Walt was the first of my brother's adult friends I met and felt any kind of relation to. Last September Dave told me Walt had cancer -- many cancers -- and he passed away last week. This anecdote doesn't do any kind of justice to who he was as a human being or a man or a father or a friend. It's not really meant to. It's just one of many things that's rumbled around my own head as I've thought of him recently.

I'll feel better if I repeat what I posted on Facebook:

Walter Davis wore overalls, rocked a marvelous mulletted ponytail well past its expiration date, and, despite being one of the bigger dudes I have ever met , comfortably answered to the nickname "Tweedle." He passed away last night after spending the last several months bloodying the nose and blackening the eyes of cancer. Which means he gets first pass at the heavenly $1 comic bins.

Walt was a father, my brother's dear friend, and a funny motherfucker. He still is those things, and will be them forever. Rest well, buddy.

I'll feel better if I share what L shared with me, after reading about Walt's passing:

i read this poem of rilke's for many days, sometimes even out loud...and shared it with some of our friends too...and its acknowledgment of the unknowable and the immensity of grief felt right. others told me they felt the same way. so i thought i would send it to you. lots of love. xo.

Quiet friend who has come so far,
feel how your breathing makes more space around you.
Let this darkness be a bell tower
and you the bell. As you ring,
what batters you becomes your strength.
Move back and forth into the change.
What is it like, such intensity of pain?
If the drink is bitter, turn yourself to wine.
In this uncontainable night,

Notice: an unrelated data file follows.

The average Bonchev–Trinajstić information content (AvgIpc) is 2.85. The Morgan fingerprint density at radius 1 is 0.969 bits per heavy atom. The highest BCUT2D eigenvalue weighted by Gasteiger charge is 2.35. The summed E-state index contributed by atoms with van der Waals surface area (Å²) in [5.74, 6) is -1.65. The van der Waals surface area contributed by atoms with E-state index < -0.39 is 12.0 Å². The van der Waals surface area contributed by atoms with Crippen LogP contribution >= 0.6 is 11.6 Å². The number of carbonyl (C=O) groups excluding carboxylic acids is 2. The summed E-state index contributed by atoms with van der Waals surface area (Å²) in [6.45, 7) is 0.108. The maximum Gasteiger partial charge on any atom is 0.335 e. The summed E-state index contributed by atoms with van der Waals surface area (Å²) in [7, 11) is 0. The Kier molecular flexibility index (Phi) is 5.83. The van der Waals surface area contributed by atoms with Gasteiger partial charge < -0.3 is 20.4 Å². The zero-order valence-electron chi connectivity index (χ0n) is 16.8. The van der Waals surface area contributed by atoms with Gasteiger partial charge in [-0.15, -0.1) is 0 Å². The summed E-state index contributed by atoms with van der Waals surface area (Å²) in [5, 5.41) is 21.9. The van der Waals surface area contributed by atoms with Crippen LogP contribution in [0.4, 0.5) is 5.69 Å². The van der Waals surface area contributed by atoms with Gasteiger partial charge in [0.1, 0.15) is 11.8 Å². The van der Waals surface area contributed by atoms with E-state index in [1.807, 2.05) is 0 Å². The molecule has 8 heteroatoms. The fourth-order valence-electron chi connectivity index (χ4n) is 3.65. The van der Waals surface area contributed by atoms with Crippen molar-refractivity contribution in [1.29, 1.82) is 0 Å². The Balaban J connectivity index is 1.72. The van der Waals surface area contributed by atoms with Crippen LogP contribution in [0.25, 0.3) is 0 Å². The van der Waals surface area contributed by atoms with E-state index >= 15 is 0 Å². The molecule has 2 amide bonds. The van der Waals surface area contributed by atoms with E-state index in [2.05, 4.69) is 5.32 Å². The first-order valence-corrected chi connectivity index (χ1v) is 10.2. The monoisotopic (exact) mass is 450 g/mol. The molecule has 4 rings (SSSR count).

be the mystery at the crossroads of your senses,
the meaning discovered there.
And if the world has ceased to hear you,
say to the silent earth: I flow.
To the rushing water, speak: I am.

III. Rising and Being Risen.

A recurring insecurity is, "What am I contributing to this situation?" Relationships, work, creative endeavors, social outings. As if a thing (anything) can be seen from the outside, and as if it can be judged, then, by it's individual components. Am I being helpful? Am I making it better, or worse? What would happen if I left now? Am I slowing everyone down? 

I almost fell down a hole of fearful, existential introspection, there. I came upon that image by accident and it actually made me feel a lot better. If you make a dumb choice, if your joke is the worst joke, if the people you love are a little disappointed in you or embarrassed by you?

You still have to get out of bed the next day. You can choose to be kind the next time the people you love don't hit the bar they want or expect. 

I don't think man is capable of love is the line, for me, with the most gravity from the True Detective I watched last night. Obviously the speaker is in the depths of his own hole of introspection and existential crisis. He's a fiction, but then so is Homer. We get to choose which is correct. We can choose nature (fear, suspicion, judgement) or grace.

Maybe we're wrapped up in our own heads and we don't notice when it's the kindest thing simply not to poke our friends in a sensitive spot. Or maybe it's all somewhere in our heads -- and by our heads, I mean our entire selves -- and we can, occasionally, have an inherent feeling for what will help maintain a positive balance for ourselves and the people we love and the people we like and the people we've only just met.